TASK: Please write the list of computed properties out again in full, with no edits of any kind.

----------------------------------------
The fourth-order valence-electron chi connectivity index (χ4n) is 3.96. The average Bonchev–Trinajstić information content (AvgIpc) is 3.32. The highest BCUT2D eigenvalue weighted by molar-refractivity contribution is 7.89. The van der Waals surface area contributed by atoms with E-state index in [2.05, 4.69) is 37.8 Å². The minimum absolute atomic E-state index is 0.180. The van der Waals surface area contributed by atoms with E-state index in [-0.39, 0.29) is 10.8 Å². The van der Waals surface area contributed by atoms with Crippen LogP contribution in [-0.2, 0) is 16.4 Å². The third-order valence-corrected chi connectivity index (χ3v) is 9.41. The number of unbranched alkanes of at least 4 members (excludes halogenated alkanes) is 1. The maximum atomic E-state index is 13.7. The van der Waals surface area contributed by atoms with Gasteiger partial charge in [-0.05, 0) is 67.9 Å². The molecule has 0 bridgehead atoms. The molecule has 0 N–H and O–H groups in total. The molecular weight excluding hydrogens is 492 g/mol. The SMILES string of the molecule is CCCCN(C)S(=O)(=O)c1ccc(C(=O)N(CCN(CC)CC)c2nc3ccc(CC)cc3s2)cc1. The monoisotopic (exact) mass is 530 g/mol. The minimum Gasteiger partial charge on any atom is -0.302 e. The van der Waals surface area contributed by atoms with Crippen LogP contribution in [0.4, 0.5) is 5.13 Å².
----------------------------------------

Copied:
The fourth-order valence-electron chi connectivity index (χ4n) is 3.96. The average Bonchev–Trinajstić information content (AvgIpc) is 3.32. The highest BCUT2D eigenvalue weighted by molar-refractivity contribution is 7.89. The van der Waals surface area contributed by atoms with E-state index in [2.05, 4.69) is 37.8 Å². The minimum absolute atomic E-state index is 0.180. The van der Waals surface area contributed by atoms with E-state index in [-0.39, 0.29) is 10.8 Å². The van der Waals surface area contributed by atoms with Crippen LogP contribution in [-0.2, 0) is 16.4 Å². The third-order valence-corrected chi connectivity index (χ3v) is 9.41. The number of unbranched alkanes of at least 4 members (excludes halogenated alkanes) is 1. The maximum atomic E-state index is 13.7. The van der Waals surface area contributed by atoms with Gasteiger partial charge in [-0.05, 0) is 67.9 Å². The molecule has 0 bridgehead atoms. The molecule has 0 N–H and O–H groups in total. The molecular weight excluding hydrogens is 492 g/mol. The SMILES string of the molecule is CCCCN(C)S(=O)(=O)c1ccc(C(=O)N(CCN(CC)CC)c2nc3ccc(CC)cc3s2)cc1. The monoisotopic (exact) mass is 530 g/mol. The minimum Gasteiger partial charge on any atom is -0.302 e. The van der Waals surface area contributed by atoms with Crippen LogP contribution in [0.4, 0.5) is 5.13 Å².